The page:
In countries of the Organisation for Economic Co-operation and Development (OECD), around 20 percent of doctors come from abroad. In some Gulf States, such as Kuwait or the United Arab Emirates, more than 50 percent of the health workforce is migrants.

Nurses from the Philippines (110,000) and doctors from India (56,000) account for the largest share of migrant health workforce in OECD countries. "However, countries with smaller populations than India and the Philippines may suffer from a larger impact in terms of expatriation rates," notes the WHO.

Over 50 percent of highly-trained health workers leave for greener pastures abroad in some low-income countries.

ADDRESSING THE NEGATIVE EFFECTS

Because the number of highly trained and skilled health-care workers wanting to emigrate from developing to high-income countries is increasing, thereby weakening health systems in the countries of origin, WHO proposes following actions to address the negative effects of migration in source countries:

- Better health workforce retention, especially in rural and remote areas;

- Stronger protection and fairer treatment of health workers, who may face difficult and often dangerous working conditions and poor pay; and

- Improved domestic training of health workers and development of policies that facilitate the return of migrants.

On the other hand, WHO proposes for the countries of destination:

- Reduced dependency on migrant health workers notably through educating and training of more health workers domestically and by making better use of the existing health workforce; and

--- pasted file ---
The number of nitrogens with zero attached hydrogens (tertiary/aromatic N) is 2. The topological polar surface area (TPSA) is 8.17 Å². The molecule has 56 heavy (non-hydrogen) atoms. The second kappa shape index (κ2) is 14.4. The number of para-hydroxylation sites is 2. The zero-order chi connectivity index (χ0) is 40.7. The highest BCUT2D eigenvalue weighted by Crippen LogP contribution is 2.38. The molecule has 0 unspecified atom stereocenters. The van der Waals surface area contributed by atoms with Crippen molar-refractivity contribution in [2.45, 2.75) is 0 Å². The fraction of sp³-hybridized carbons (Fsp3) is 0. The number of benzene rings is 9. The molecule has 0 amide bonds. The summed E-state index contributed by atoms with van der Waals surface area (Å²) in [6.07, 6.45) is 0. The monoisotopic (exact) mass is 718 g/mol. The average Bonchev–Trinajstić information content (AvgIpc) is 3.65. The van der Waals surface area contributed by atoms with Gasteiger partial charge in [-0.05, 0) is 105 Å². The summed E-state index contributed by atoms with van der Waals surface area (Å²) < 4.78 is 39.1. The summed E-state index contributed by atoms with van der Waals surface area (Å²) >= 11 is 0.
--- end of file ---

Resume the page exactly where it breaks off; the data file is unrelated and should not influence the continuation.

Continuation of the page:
- Responsible recruitment policies by destination/receiving countries and fair treatment of migrant health workers.

As part of an attempt to cope with the situation, the World Health Assembly requested WHO in 2004 to develop a code of practice on the international recruitment of health personnel. In response, WHO initiated a global consultation process. The Code was adopted by the World Health Assembly in May 2010.

The Code of Practice as adopted is voluntary, global in scope and applies to all health workers and stakeholders. It sets out principles and encourages the setting of voluntary standards. The equitable balance of the interests of health workers, source countries and destination countries is promoted, with a particular emphasis on redressing the negative effects of health worker migration on countries experiencing a health workforce crisis.

Key components of the Code include:

- Greater commitment to assist countries facing critical health worker shortages with their efforts to improve and support their health workforce;

- Joint investment in research and information systems to monitor the international migration of health workers in order to develop evidence-based policies;

- Member states should meet their health personnel needs with their own human resources as far as possible and thus take measures to educate, retain and sustain their health workforce; and

- Migrant workers' rights are enshrined and equal to domestically-trained health workers.

Rhee Hetanang, Counsellor at the Permanent mission of Botswana based in Geneva, who was involved in negotiating a global code, says that the Southern African country supports introduction of the new code. In a podcast web posted by WHO, Hetanang said negotiations for the WHO code of practice are a major milestone for landlocked Botswana "because we believe it is a delicate balance following negotiations that were tough".

Supporting the global code, Bjorn Inge Larssen, Norway's chief medical officer points out: "Norway is one of those countries where we over the next 10 to 20 years will need a lot more health resources because the population is ageing and this code clearly states that countries need to plan for their own needs of health personnel. The education of health personnel will probably now be more important when we are working with other countries to improving their systems."

 

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Originally published by InDepth News. © www.streetnewsservice.org